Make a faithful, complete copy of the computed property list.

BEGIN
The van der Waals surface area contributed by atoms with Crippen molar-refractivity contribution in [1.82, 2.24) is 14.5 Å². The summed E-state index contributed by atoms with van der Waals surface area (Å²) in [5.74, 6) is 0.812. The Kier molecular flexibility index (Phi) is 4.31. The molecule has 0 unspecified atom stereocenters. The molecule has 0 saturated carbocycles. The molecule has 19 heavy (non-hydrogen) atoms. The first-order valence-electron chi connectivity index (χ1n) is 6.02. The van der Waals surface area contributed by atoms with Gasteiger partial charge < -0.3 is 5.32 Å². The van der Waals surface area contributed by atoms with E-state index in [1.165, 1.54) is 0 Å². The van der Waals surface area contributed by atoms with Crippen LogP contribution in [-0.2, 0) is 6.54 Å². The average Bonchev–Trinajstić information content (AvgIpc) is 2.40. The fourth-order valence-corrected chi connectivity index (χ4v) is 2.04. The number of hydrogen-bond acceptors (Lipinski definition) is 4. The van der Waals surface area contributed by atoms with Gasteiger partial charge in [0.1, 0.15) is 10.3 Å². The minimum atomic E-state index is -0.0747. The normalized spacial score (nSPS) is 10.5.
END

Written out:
The van der Waals surface area contributed by atoms with Crippen molar-refractivity contribution in [1.82, 2.24) is 14.5 Å². The summed E-state index contributed by atoms with van der Waals surface area (Å²) in [5.74, 6) is 0.812. The Kier molecular flexibility index (Phi) is 4.31. The molecule has 0 unspecified atom stereocenters. The molecule has 0 saturated carbocycles. The molecule has 19 heavy (non-hydrogen) atoms. The first-order valence-electron chi connectivity index (χ1n) is 6.02. The van der Waals surface area contributed by atoms with Gasteiger partial charge < -0.3 is 5.32 Å². The van der Waals surface area contributed by atoms with E-state index in [1.165, 1.54) is 0 Å². The van der Waals surface area contributed by atoms with Crippen LogP contribution in [-0.2, 0) is 6.54 Å². The average Bonchev–Trinajstić information content (AvgIpc) is 2.40. The fourth-order valence-corrected chi connectivity index (χ4v) is 2.04. The number of hydrogen-bond acceptors (Lipinski definition) is 4. The van der Waals surface area contributed by atoms with Gasteiger partial charge in [0.1, 0.15) is 10.3 Å². The minimum atomic E-state index is -0.0747. The normalized spacial score (nSPS) is 10.5.